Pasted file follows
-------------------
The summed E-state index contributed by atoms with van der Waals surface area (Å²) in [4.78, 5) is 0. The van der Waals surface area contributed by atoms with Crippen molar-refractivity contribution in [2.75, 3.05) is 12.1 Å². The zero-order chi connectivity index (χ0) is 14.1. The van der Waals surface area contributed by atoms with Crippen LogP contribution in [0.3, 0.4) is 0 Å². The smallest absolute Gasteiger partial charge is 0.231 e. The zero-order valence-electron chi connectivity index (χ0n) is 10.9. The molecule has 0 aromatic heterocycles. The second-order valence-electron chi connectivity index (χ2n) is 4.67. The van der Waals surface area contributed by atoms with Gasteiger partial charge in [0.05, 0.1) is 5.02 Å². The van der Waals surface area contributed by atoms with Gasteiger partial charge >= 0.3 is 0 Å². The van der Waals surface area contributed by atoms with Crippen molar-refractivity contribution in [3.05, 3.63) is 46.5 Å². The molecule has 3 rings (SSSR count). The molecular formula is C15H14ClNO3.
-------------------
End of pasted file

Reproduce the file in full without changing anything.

The summed E-state index contributed by atoms with van der Waals surface area (Å²) in [4.78, 5) is 0. The van der Waals surface area contributed by atoms with Crippen molar-refractivity contribution in [2.75, 3.05) is 12.1 Å². The zero-order chi connectivity index (χ0) is 14.1. The van der Waals surface area contributed by atoms with Crippen LogP contribution in [0.3, 0.4) is 0 Å². The smallest absolute Gasteiger partial charge is 0.231 e. The zero-order valence-electron chi connectivity index (χ0n) is 10.9. The molecule has 0 aromatic heterocycles. The second-order valence-electron chi connectivity index (χ2n) is 4.67. The van der Waals surface area contributed by atoms with Gasteiger partial charge in [0.05, 0.1) is 5.02 Å². The van der Waals surface area contributed by atoms with Gasteiger partial charge >= 0.3 is 0 Å². The van der Waals surface area contributed by atoms with Crippen molar-refractivity contribution in [3.05, 3.63) is 46.5 Å². The molecule has 3 rings (SSSR count). The molecular formula is C15H14ClNO3.